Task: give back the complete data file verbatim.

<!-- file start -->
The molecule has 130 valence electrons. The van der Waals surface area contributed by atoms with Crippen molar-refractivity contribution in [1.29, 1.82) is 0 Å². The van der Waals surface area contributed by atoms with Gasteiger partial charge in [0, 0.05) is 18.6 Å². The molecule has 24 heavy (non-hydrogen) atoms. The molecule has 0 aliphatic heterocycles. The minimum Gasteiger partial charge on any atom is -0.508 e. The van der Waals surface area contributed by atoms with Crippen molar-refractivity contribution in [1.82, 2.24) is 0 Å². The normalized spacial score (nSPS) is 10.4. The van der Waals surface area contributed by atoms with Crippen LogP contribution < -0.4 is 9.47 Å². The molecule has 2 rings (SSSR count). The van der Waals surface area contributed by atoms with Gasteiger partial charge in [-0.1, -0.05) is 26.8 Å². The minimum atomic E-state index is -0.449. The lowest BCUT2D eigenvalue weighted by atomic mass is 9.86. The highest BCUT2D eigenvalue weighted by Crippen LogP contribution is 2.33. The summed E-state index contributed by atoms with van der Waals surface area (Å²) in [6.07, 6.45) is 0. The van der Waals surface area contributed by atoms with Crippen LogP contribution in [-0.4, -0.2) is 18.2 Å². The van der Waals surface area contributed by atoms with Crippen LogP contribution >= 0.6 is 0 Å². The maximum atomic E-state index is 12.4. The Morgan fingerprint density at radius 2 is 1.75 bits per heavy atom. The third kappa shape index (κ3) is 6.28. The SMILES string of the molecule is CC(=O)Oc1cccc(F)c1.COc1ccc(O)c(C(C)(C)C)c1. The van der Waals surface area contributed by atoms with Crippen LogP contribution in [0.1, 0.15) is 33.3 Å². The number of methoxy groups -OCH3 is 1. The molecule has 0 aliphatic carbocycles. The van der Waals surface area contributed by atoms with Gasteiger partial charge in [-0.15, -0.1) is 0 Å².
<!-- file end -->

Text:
The molecule has 130 valence electrons. The van der Waals surface area contributed by atoms with Crippen molar-refractivity contribution in [1.29, 1.82) is 0 Å². The van der Waals surface area contributed by atoms with Gasteiger partial charge in [0, 0.05) is 18.6 Å². The molecule has 24 heavy (non-hydrogen) atoms. The molecule has 0 aliphatic heterocycles. The minimum Gasteiger partial charge on any atom is -0.508 e. The van der Waals surface area contributed by atoms with Crippen molar-refractivity contribution in [1.82, 2.24) is 0 Å². The normalized spacial score (nSPS) is 10.4. The van der Waals surface area contributed by atoms with Crippen LogP contribution < -0.4 is 9.47 Å². The molecule has 2 rings (SSSR count). The van der Waals surface area contributed by atoms with Gasteiger partial charge in [-0.1, -0.05) is 26.8 Å². The minimum atomic E-state index is -0.449. The lowest BCUT2D eigenvalue weighted by atomic mass is 9.86. The highest BCUT2D eigenvalue weighted by Crippen LogP contribution is 2.33. The summed E-state index contributed by atoms with van der Waals surface area (Å²) in [6.07, 6.45) is 0. The van der Waals surface area contributed by atoms with Crippen LogP contribution in [-0.4, -0.2) is 18.2 Å². The van der Waals surface area contributed by atoms with Crippen LogP contribution >= 0.6 is 0 Å². The maximum atomic E-state index is 12.4. The Morgan fingerprint density at radius 2 is 1.75 bits per heavy atom. The third kappa shape index (κ3) is 6.28. The SMILES string of the molecule is CC(=O)Oc1cccc(F)c1.COc1ccc(O)c(C(C)(C)C)c1. The van der Waals surface area contributed by atoms with Crippen LogP contribution in [0.1, 0.15) is 33.3 Å². The number of methoxy groups -OCH3 is 1. The molecule has 0 aliphatic carbocycles. The van der Waals surface area contributed by atoms with Gasteiger partial charge in [-0.15, -0.1) is 0 Å².